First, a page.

June 27, 2000 -- Plant yourself at the finish line of any long-distance race in the world, and, chances are, the first face you'll see run across the finish line will be Kenyan -- or at least African.
The fact that Africans dominate long-distance running is widely known, but why they dominate is not so clear. In a study published in the June issue of Medicine & Science in Sports & Exercise, Adele Weston, PhD, and colleagues offer some suggestions as to what may account for the many excellent African runners.
The researchers compared eight African runners and eight Caucasian runners. They were evenly matched according to their body size, although the Caucasians were slightly taller. All 16 runners reported their primary race distance to be 10 kilometers, and they all were competitive at the distance.
The runners were put through various treadmill tests, one at race pace. According to the researchers, "this study indicates greater running economy and higher fractional utilization of VO2 peak in African distance runners. Although not elucidating the origin of these differences, the findings may partially explain the success of African runners at the elite level." The technical language really has a simple explanation.
Basically, the Africans used less oxygen to accomplish the same results as the Caucasians. Their running economy -- or how well they used the oxygen consumed -- was 8% better than the Caucasians when adjusted for weight. The Africans still were able, according to Weston, to run at a higher level of intensity with a higher heart rate.
A key aspect of the Africans' success has to do with lactate buildup. Too much lactate in the blood is the bane of any athlete, leading to fatigue and the feeling that "we'd have the bear climb up our back," David E. Martin, PhD, tells WebMD.
Martin, the chairman of sports science for USA Track & Field and a professor of physiology at Georgia State University in Atlanta, explains that the "fractional utilization" Weston wrote about was related to an athlete's peak oxygen consumption in relation to the point of lactate accumulation in the blood.
The fact that the African athletes could compete at a better running economy than the Caucasians at a higher intensity, with about the same amount of lactate accumulation, "suggests the lactate removal may be enhanced in African runners," write Weston and colleagues.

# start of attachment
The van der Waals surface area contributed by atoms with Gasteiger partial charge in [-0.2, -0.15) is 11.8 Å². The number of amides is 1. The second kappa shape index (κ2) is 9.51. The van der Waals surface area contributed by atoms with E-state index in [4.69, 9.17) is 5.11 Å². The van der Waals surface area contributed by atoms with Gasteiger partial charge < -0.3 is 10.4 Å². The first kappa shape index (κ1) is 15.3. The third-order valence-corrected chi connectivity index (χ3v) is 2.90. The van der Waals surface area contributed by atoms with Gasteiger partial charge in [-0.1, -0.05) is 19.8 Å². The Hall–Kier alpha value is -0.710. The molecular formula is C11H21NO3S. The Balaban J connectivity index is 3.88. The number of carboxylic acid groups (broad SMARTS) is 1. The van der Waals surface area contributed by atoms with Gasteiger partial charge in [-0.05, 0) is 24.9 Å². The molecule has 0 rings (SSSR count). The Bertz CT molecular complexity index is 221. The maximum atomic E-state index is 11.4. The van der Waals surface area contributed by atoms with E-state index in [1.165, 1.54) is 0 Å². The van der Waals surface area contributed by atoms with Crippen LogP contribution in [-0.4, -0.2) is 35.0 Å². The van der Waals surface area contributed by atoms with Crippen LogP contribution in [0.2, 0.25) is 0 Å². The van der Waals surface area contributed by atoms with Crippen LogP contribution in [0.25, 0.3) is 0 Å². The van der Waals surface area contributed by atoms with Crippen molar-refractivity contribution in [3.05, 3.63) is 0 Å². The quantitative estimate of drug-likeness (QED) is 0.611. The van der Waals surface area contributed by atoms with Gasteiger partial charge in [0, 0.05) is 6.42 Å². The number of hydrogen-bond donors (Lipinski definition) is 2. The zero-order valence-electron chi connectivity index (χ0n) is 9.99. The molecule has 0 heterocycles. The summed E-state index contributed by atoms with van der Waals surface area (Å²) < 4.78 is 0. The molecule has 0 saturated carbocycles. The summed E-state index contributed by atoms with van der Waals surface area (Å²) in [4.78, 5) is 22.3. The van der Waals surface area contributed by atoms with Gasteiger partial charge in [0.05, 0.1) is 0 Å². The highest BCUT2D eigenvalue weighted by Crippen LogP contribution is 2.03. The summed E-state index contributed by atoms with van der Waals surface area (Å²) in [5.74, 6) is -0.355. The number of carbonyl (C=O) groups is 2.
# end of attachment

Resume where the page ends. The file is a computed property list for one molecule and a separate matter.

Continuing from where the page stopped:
According to Martin, this study is likely an outgrowth of a past study showing that the lactate threshold seemed to be higher among African runners than Scandinavian runners.
"What this study is saying is, it may be that distance runners in Africa may be better than distance runners in other countries because they can race at a faster pace. And, obviously, the person who races at the fastest pace is the person who wins," Martin says.
So, "how come all these hundreds of Kenyans are racing at a faster pace than everyone else?" Martin asks. Is it the loaded issue of genetics, or the more likely answer: training?
In that same study of Scandinavian runners, a muscle biopsy was done of all the athletes, and no genetic difference was found, leading the researcher to propose a training-related phenomenon, says Martin. "The Kenyans tend to train at a higher, or faster pace," he explains.
Most runners tend to train below race pace, says Martin, whereas the Africans run at the higher pace at all times. "If you train at that pace, you'll adapt to that pace," he says, and use less oxygen while resisting lactic acid.
The Kenyans are known for training among hills and high altitude. Although both these things are present in other areas of the world, too, Martin points out that Kenya does have "long hills." He says, "It's a combination of many factors."
Also, Martin says, many Kenyan kids grow up running to school in bare feet, which also tends to build long-term injury protection because of lower limb flexibility. It's a process that can build the ultimate runner.
"These athletes are running machines by the time they start thinking about serious running," Martin says. By that point, they're more resistant to lactic acid accumulation, more resistant to fatigue. "It's like having a fourth gear instead of third gear," he says. "They've got overdrive."
"Whether they lift weights, run hills, or whether they run from childhood, I would think those would be the three likely contributors to running economy," Martin tells WebMD. "It's not all that complicated. These athletes are a product of their environment, just as our American athletes are a product of their environment."